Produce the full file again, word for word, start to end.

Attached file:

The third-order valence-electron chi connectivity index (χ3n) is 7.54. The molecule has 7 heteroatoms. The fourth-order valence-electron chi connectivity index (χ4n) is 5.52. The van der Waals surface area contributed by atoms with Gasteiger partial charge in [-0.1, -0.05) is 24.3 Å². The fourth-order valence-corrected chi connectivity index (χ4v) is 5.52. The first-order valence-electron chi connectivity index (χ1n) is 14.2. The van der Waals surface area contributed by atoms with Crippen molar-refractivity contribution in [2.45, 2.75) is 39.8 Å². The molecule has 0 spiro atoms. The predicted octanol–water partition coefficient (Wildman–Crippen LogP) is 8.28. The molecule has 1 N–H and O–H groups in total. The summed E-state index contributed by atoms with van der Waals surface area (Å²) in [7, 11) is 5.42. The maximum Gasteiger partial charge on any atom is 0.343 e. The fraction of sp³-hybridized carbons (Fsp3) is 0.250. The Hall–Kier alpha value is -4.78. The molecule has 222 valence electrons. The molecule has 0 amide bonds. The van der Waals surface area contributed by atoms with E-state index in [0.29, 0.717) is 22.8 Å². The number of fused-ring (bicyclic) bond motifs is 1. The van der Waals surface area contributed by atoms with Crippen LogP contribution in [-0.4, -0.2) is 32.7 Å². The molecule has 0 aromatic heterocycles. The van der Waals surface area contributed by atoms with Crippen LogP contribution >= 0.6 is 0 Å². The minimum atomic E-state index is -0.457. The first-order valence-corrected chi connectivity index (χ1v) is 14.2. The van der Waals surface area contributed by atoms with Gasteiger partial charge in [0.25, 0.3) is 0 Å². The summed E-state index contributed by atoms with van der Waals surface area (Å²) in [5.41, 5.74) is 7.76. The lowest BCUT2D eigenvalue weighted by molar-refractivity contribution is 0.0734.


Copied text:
The third-order valence-electron chi connectivity index (χ3n) is 7.54. The molecule has 7 heteroatoms. The fourth-order valence-electron chi connectivity index (χ4n) is 5.52. The van der Waals surface area contributed by atoms with Gasteiger partial charge in [-0.1, -0.05) is 24.3 Å². The fourth-order valence-corrected chi connectivity index (χ4v) is 5.52. The first-order valence-electron chi connectivity index (χ1n) is 14.2. The van der Waals surface area contributed by atoms with Crippen molar-refractivity contribution in [2.45, 2.75) is 39.8 Å². The molecule has 0 spiro atoms. The predicted octanol–water partition coefficient (Wildman–Crippen LogP) is 8.28. The molecule has 1 N–H and O–H groups in total. The summed E-state index contributed by atoms with van der Waals surface area (Å²) in [7, 11) is 5.42. The maximum Gasteiger partial charge on any atom is 0.343 e. The fraction of sp³-hybridized carbons (Fsp3) is 0.250. The Hall–Kier alpha value is -4.78. The molecule has 222 valence electrons. The molecule has 0 amide bonds. The van der Waals surface area contributed by atoms with E-state index in [0.29, 0.717) is 22.8 Å². The number of fused-ring (bicyclic) bond motifs is 1. The van der Waals surface area contributed by atoms with Crippen LogP contribution in [-0.4, -0.2) is 32.7 Å². The molecule has 0 aromatic heterocycles. The van der Waals surface area contributed by atoms with Crippen LogP contribution >= 0.6 is 0 Å². The minimum atomic E-state index is -0.457. The first-order valence-corrected chi connectivity index (χ1v) is 14.2. The van der Waals surface area contributed by atoms with Gasteiger partial charge in [0.25, 0.3) is 0 Å². The summed E-state index contributed by atoms with van der Waals surface area (Å²) in [5.41, 5.74) is 7.76. The lowest BCUT2D eigenvalue weighted by molar-refractivity contribution is 0.0734.